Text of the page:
[The following post is contributed by Bhargavi Zaveri, who is with the National Institute of Public Finance and Policy, New Delhi. She can be contacted at firstname.lastname@example.org.]
The public shareholders of a listed public sector bank were reportedly denied e-voting facilities at an extra-ordinary general meeting held in January 2016. In 2008, a state assembly passed a law unilaterally amending the terms of bonds issued to the public by a public sector undertaking (PSU). PSUs are exempt from several corporate governance-related requirements under the Companies Act, 2013 and its predecessor law (see here and here on this blog for a list of these exemptions). These are examples of the age-old conflict between the State's role as the lawmaker and as the owner of businesses. The State, by being uniquely placed to influence the outcome of a law, is in a position to unduly favour itself as a business participant at the cost of its competitors and counterparties.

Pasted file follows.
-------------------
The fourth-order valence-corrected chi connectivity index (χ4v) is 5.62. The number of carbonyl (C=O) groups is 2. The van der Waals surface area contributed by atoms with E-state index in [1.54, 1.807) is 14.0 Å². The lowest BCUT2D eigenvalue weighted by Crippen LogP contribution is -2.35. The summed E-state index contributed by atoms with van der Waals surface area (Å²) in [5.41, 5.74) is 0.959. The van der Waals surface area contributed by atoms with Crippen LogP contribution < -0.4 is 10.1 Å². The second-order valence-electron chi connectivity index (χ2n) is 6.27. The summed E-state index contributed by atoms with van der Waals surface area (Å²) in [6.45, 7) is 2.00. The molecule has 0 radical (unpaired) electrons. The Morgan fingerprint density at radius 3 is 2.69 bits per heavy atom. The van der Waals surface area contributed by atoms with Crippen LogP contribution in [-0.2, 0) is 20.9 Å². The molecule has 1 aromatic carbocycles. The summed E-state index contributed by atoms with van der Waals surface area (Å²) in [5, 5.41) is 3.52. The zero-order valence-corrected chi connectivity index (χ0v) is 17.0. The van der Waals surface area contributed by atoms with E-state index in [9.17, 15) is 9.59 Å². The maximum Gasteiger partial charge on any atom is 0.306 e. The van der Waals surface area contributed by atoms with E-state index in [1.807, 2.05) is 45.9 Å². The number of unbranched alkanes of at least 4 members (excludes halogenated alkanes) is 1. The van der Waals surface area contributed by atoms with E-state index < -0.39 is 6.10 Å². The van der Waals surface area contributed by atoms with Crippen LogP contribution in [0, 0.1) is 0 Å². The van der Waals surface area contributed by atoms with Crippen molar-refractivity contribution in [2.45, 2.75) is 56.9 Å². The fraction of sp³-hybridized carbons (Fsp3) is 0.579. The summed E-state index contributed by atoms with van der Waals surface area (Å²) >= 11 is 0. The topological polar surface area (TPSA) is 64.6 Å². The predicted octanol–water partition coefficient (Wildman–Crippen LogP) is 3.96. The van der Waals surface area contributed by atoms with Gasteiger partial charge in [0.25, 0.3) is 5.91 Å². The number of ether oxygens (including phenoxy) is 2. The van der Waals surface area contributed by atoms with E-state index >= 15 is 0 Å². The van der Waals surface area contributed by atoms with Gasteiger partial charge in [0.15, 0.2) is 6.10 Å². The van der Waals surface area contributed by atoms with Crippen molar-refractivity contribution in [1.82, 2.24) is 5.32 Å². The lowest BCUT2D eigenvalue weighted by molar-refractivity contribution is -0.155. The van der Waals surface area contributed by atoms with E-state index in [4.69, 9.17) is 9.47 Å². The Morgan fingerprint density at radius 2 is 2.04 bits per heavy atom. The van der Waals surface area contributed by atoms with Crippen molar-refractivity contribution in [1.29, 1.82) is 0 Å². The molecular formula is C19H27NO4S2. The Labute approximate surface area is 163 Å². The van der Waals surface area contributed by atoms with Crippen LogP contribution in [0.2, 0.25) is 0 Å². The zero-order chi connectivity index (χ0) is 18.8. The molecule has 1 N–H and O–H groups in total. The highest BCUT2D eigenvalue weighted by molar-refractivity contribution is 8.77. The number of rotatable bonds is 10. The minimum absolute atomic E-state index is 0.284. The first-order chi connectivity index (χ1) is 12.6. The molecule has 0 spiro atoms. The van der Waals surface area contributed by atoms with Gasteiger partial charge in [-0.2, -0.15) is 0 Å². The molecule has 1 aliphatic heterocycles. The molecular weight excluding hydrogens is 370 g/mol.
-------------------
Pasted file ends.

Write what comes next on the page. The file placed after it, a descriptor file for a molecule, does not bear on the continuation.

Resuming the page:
The political economy for amending the law to subject state-owned corporations to
higher regulatory standards is absent in India. What else can be done to mitigate this conflict? In an article in the Economic and Political Weekly, I use the concept of regulatory dualism (or the practice of creating voluntary platforms with higher standards) to overcome the political economy problem of making reforms that are resisted by incumbents. Using examples of other countries where established firms resisted reform to corporate governance, I argue that a platform for voluntary compliance creates a 'race to the top' effect for firms to match higher standards. In practice, this means, that if some PSUs voluntarily opt out of the exemptions granted to them, others will follow suit.
- Bhargavi Zaveri